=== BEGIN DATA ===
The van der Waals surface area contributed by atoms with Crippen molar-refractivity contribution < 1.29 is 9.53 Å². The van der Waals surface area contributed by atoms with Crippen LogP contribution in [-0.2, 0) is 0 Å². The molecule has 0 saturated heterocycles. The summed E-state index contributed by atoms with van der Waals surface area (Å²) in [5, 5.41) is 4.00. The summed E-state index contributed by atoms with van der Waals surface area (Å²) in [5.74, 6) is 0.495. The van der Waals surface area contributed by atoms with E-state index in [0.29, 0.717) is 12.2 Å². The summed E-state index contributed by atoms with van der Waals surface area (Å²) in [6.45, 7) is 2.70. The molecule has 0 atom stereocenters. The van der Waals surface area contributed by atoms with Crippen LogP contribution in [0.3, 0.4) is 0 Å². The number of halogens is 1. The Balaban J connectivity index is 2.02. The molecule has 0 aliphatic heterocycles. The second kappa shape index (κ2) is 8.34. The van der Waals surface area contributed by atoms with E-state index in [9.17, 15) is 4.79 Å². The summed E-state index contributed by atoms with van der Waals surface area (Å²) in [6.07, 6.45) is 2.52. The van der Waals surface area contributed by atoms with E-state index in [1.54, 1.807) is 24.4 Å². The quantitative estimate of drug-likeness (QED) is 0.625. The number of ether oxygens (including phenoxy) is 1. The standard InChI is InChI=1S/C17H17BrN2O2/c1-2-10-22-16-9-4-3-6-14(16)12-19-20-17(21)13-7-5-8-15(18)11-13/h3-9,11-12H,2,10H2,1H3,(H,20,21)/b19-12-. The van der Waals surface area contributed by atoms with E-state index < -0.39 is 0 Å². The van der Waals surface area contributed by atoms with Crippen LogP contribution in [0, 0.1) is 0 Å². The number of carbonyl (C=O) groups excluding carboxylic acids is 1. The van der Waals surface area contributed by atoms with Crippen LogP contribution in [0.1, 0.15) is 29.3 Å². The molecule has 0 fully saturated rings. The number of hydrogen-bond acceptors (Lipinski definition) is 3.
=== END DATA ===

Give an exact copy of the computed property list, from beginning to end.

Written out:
The van der Waals surface area contributed by atoms with Crippen molar-refractivity contribution < 1.29 is 9.53 Å². The van der Waals surface area contributed by atoms with Crippen LogP contribution in [-0.2, 0) is 0 Å². The molecule has 0 saturated heterocycles. The summed E-state index contributed by atoms with van der Waals surface area (Å²) in [5, 5.41) is 4.00. The summed E-state index contributed by atoms with van der Waals surface area (Å²) in [5.74, 6) is 0.495. The van der Waals surface area contributed by atoms with E-state index in [0.29, 0.717) is 12.2 Å². The summed E-state index contributed by atoms with van der Waals surface area (Å²) in [6.45, 7) is 2.70. The molecule has 0 atom stereocenters. The van der Waals surface area contributed by atoms with Crippen LogP contribution in [0.3, 0.4) is 0 Å². The number of halogens is 1. The Balaban J connectivity index is 2.02. The molecule has 0 aliphatic heterocycles. The second kappa shape index (κ2) is 8.34. The van der Waals surface area contributed by atoms with E-state index in [9.17, 15) is 4.79 Å². The summed E-state index contributed by atoms with van der Waals surface area (Å²) in [6.07, 6.45) is 2.52. The van der Waals surface area contributed by atoms with E-state index in [1.54, 1.807) is 24.4 Å². The quantitative estimate of drug-likeness (QED) is 0.625. The number of ether oxygens (including phenoxy) is 1. The standard InChI is InChI=1S/C17H17BrN2O2/c1-2-10-22-16-9-4-3-6-14(16)12-19-20-17(21)13-7-5-8-15(18)11-13/h3-9,11-12H,2,10H2,1H3,(H,20,21)/b19-12-. The van der Waals surface area contributed by atoms with E-state index < -0.39 is 0 Å². The van der Waals surface area contributed by atoms with Crippen LogP contribution in [0, 0.1) is 0 Å². The number of carbonyl (C=O) groups excluding carboxylic acids is 1. The van der Waals surface area contributed by atoms with Crippen LogP contribution in [0.1, 0.15) is 29.3 Å². The molecule has 0 fully saturated rings. The number of hydrogen-bond acceptors (Lipinski definition) is 3.